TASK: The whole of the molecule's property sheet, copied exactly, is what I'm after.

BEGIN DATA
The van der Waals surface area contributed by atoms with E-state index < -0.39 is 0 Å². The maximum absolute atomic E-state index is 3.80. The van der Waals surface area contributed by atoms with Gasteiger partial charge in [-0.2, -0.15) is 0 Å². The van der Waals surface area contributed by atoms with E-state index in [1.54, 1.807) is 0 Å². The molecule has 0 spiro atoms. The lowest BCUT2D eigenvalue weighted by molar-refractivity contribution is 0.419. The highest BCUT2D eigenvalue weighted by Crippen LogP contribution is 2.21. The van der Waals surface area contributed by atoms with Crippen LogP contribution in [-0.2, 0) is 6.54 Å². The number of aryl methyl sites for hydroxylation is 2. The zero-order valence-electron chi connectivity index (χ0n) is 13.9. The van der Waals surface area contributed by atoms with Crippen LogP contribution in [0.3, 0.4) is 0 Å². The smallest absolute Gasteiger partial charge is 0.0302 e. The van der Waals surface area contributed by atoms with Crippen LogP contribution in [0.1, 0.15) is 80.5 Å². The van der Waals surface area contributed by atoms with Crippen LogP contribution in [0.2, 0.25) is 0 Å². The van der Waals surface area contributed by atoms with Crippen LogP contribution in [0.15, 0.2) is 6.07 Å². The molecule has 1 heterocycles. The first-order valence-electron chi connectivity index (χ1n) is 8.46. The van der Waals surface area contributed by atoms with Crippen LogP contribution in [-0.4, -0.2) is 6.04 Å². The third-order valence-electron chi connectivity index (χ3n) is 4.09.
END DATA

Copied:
The van der Waals surface area contributed by atoms with E-state index < -0.39 is 0 Å². The maximum absolute atomic E-state index is 3.80. The van der Waals surface area contributed by atoms with Gasteiger partial charge in [-0.2, -0.15) is 0 Å². The van der Waals surface area contributed by atoms with E-state index in [1.54, 1.807) is 0 Å². The molecule has 0 spiro atoms. The lowest BCUT2D eigenvalue weighted by molar-refractivity contribution is 0.419. The highest BCUT2D eigenvalue weighted by Crippen LogP contribution is 2.21. The van der Waals surface area contributed by atoms with Crippen LogP contribution in [-0.2, 0) is 6.54 Å². The number of aryl methyl sites for hydroxylation is 2. The zero-order valence-electron chi connectivity index (χ0n) is 13.9. The van der Waals surface area contributed by atoms with Crippen LogP contribution in [0.3, 0.4) is 0 Å². The smallest absolute Gasteiger partial charge is 0.0302 e. The van der Waals surface area contributed by atoms with Crippen LogP contribution in [0.1, 0.15) is 80.5 Å². The van der Waals surface area contributed by atoms with Crippen LogP contribution in [0.2, 0.25) is 0 Å². The van der Waals surface area contributed by atoms with Crippen LogP contribution in [0.15, 0.2) is 6.07 Å². The molecule has 1 heterocycles. The first-order valence-electron chi connectivity index (χ1n) is 8.46. The van der Waals surface area contributed by atoms with Crippen LogP contribution in [-0.4, -0.2) is 6.04 Å². The third-order valence-electron chi connectivity index (χ3n) is 4.09.